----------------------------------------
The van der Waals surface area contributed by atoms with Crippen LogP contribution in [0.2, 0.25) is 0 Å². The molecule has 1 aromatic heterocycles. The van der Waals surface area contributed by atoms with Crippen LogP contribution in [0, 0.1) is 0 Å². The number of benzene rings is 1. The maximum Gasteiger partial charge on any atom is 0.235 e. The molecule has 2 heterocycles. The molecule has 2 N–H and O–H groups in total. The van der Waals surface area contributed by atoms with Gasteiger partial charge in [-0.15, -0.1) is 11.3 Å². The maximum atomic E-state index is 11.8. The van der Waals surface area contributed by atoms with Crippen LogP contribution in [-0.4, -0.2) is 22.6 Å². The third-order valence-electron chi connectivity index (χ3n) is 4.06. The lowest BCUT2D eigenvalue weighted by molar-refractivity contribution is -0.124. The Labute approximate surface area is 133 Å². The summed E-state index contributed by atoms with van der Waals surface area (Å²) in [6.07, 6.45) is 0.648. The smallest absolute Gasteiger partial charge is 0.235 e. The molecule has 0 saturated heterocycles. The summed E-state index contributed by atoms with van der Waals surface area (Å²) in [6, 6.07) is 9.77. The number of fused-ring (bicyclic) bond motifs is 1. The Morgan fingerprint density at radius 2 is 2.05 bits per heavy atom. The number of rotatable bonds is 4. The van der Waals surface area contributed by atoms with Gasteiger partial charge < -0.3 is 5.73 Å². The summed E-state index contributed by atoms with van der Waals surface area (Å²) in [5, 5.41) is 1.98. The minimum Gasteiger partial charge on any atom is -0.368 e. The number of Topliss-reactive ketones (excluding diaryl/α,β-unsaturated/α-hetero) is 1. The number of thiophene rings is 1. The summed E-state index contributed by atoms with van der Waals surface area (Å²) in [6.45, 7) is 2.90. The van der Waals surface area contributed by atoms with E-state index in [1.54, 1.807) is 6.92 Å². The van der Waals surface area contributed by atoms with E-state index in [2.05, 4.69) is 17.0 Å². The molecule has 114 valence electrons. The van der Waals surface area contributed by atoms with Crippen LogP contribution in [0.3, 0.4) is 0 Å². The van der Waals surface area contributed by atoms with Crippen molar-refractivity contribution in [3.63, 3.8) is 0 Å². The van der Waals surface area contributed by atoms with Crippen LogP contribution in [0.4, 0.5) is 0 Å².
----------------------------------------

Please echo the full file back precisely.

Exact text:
The van der Waals surface area contributed by atoms with Crippen LogP contribution in [0.2, 0.25) is 0 Å². The molecule has 1 aromatic heterocycles. The van der Waals surface area contributed by atoms with Crippen LogP contribution in [0, 0.1) is 0 Å². The number of benzene rings is 1. The maximum Gasteiger partial charge on any atom is 0.235 e. The molecule has 2 heterocycles. The molecule has 2 N–H and O–H groups in total. The van der Waals surface area contributed by atoms with Gasteiger partial charge in [-0.15, -0.1) is 11.3 Å². The maximum atomic E-state index is 11.8. The van der Waals surface area contributed by atoms with Crippen LogP contribution in [-0.4, -0.2) is 22.6 Å². The third-order valence-electron chi connectivity index (χ3n) is 4.06. The lowest BCUT2D eigenvalue weighted by molar-refractivity contribution is -0.124. The Labute approximate surface area is 133 Å². The summed E-state index contributed by atoms with van der Waals surface area (Å²) in [6.07, 6.45) is 0.648. The smallest absolute Gasteiger partial charge is 0.235 e. The molecule has 0 saturated heterocycles. The summed E-state index contributed by atoms with van der Waals surface area (Å²) in [6, 6.07) is 9.77. The number of fused-ring (bicyclic) bond motifs is 1. The Morgan fingerprint density at radius 2 is 2.05 bits per heavy atom. The number of rotatable bonds is 4. The van der Waals surface area contributed by atoms with Gasteiger partial charge < -0.3 is 5.73 Å². The summed E-state index contributed by atoms with van der Waals surface area (Å²) in [5, 5.41) is 1.98. The minimum Gasteiger partial charge on any atom is -0.368 e. The number of Topliss-reactive ketones (excluding diaryl/α,β-unsaturated/α-hetero) is 1. The number of thiophene rings is 1. The summed E-state index contributed by atoms with van der Waals surface area (Å²) in [6.45, 7) is 2.90. The van der Waals surface area contributed by atoms with E-state index in [1.54, 1.807) is 6.92 Å². The van der Waals surface area contributed by atoms with E-state index in [2.05, 4.69) is 17.0 Å². The molecule has 114 valence electrons. The van der Waals surface area contributed by atoms with Crippen LogP contribution in [0.3, 0.4) is 0 Å². The van der Waals surface area contributed by atoms with Crippen molar-refractivity contribution in [3.63, 3.8) is 0 Å². The van der Waals surface area contributed by atoms with Crippen LogP contribution in [0.4, 0.5) is 0 Å².